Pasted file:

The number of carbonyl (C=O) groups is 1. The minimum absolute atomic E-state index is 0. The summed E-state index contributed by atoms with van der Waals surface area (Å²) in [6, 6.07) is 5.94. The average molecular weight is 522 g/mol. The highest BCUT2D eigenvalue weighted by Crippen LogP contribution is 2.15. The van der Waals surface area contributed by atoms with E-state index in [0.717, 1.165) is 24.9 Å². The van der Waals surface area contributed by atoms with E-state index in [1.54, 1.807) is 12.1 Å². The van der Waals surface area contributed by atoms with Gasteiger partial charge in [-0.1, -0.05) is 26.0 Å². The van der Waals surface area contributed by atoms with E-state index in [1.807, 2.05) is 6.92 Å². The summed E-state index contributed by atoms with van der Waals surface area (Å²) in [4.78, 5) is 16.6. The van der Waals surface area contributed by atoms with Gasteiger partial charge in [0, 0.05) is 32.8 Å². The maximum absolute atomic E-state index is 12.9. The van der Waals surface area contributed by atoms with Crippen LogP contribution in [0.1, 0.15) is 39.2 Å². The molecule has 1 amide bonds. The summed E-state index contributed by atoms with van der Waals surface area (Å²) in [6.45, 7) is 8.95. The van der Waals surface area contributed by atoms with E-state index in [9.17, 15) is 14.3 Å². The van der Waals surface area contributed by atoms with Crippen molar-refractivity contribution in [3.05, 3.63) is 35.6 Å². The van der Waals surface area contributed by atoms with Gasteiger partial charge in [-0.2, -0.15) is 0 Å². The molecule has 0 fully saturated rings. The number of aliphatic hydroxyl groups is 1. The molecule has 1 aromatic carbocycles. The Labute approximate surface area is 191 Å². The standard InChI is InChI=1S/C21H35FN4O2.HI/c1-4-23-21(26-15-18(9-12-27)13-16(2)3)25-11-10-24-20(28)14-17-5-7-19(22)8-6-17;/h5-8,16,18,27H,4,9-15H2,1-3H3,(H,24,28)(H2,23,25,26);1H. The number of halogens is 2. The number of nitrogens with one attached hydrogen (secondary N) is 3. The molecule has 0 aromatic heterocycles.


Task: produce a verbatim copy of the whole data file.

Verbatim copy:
The number of carbonyl (C=O) groups is 1. The minimum absolute atomic E-state index is 0. The summed E-state index contributed by atoms with van der Waals surface area (Å²) in [6, 6.07) is 5.94. The average molecular weight is 522 g/mol. The highest BCUT2D eigenvalue weighted by Crippen LogP contribution is 2.15. The van der Waals surface area contributed by atoms with E-state index in [0.717, 1.165) is 24.9 Å². The van der Waals surface area contributed by atoms with E-state index in [1.54, 1.807) is 12.1 Å². The van der Waals surface area contributed by atoms with Gasteiger partial charge in [-0.1, -0.05) is 26.0 Å². The van der Waals surface area contributed by atoms with E-state index in [1.807, 2.05) is 6.92 Å². The summed E-state index contributed by atoms with van der Waals surface area (Å²) in [4.78, 5) is 16.6. The van der Waals surface area contributed by atoms with Gasteiger partial charge in [0, 0.05) is 32.8 Å². The maximum absolute atomic E-state index is 12.9. The van der Waals surface area contributed by atoms with Crippen LogP contribution in [0.1, 0.15) is 39.2 Å². The molecule has 1 amide bonds. The summed E-state index contributed by atoms with van der Waals surface area (Å²) in [6.45, 7) is 8.95. The van der Waals surface area contributed by atoms with E-state index in [9.17, 15) is 14.3 Å². The van der Waals surface area contributed by atoms with Crippen molar-refractivity contribution in [3.05, 3.63) is 35.6 Å². The van der Waals surface area contributed by atoms with Gasteiger partial charge in [-0.2, -0.15) is 0 Å². The molecule has 0 fully saturated rings. The number of aliphatic hydroxyl groups is 1. The molecule has 1 aromatic carbocycles. The Labute approximate surface area is 191 Å². The standard InChI is InChI=1S/C21H35FN4O2.HI/c1-4-23-21(26-15-18(9-12-27)13-16(2)3)25-11-10-24-20(28)14-17-5-7-19(22)8-6-17;/h5-8,16,18,27H,4,9-15H2,1-3H3,(H,24,28)(H2,23,25,26);1H. The number of halogens is 2. The number of nitrogens with one attached hydrogen (secondary N) is 3. The molecule has 0 aromatic heterocycles.